Among the more intriguing lifestyle differences were the lesser propensity for those with a biblical worldview to gamble (they were eight times less likely to buy lottery tickets and 17 times less likely to place bets); to get drunk (three times less likely); and to view pornography (two times less common). They were also twice as likely to have discussed spiritual matters with other people in the past month and twice as likely to have fasted for religious reasons during the preceding month. While one out of every eight adults who lack a biblical worldview had sexual relations with someone other than their spouse during the prior month, less than one out of every 100 individuals who have such a worldview had done so.
Adults who have a biblical worldview possessed a somewhat different demographic profile than those who did not. For instance, individuals who attended college were much more likely than those who did not to have this perspective (6% versus 2%, respectively). Married adults were more than twice as likely as adults who had never been wed to hold such a worldview (5% versus 2%). Whites (5%) were slightly more likely than either blacks (3%) or Hispanics (3%) to hold this ideology. One of the largest gaps was between Republicans (10% of whom had a biblical worldview), Independents (2%) and Democrats (1%).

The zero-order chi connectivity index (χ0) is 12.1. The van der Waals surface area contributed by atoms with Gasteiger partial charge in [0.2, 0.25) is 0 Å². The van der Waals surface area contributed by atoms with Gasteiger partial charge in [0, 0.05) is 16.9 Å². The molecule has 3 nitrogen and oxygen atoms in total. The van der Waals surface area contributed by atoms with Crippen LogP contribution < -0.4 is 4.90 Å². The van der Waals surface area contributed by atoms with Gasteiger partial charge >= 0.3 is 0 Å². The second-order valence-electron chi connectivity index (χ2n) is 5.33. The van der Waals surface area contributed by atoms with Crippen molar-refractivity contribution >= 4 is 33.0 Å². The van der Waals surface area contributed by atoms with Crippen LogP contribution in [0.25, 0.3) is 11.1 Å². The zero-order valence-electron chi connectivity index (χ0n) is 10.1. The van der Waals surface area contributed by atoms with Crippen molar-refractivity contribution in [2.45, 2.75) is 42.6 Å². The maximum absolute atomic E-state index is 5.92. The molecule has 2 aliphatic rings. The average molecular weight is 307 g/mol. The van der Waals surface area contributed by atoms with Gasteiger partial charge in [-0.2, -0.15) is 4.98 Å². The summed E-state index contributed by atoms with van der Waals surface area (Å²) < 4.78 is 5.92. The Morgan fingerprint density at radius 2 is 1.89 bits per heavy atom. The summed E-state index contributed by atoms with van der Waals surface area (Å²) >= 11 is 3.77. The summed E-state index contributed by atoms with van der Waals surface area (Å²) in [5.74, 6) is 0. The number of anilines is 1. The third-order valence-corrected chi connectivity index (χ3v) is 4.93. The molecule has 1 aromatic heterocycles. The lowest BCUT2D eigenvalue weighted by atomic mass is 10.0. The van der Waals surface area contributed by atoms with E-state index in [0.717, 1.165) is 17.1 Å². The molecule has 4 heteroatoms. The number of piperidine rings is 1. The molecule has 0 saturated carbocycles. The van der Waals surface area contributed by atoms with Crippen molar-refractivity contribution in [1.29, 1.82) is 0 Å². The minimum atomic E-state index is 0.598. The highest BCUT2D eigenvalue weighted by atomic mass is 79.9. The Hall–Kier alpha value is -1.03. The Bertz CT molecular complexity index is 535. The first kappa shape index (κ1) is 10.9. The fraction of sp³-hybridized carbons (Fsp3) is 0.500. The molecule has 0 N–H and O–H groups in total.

Residents of Texas and North Carolina were more likely than people in other states to have a biblical worldview. Among the states in which such a worldview was least common were Louisiana and the six states in New England. The nation's largest state - California - was average (i.e., 4% of its residents had a biblical worldview).
The research found that one of the most effective methods of enabling people to develop a biblical worldview is by addressing seven critical questions that consistently lead to beliefs and behaviors that are in tune with biblical teaching. Outlining that process in a new book he has written as an outgrowth of the research, entitled Think Like Jesus, Barna also noted that many churches are already helping their congregants to implement such a way of addressing daily challenges and opportunities. "The emphasis of these churches is to not only teach biblical perspectives," according to Barna, "but also to help people connect the dots of the core principles taught. Rather than simply provide people with good material and hope they figure out what to do with it, these are churches whose services, programs, events and relationships are geared to weaving a limited number of foundational biblical principles into a way of responding to every life situation. The goal is to facilitate a means of interpreting and responding to every life situation that is consistent with God's expectations. These are not perfect people, but once they catch on to the critical principles found in the Bible and train their minds to incorporate those views into their thinking, their behavior varies noticeably from the norm."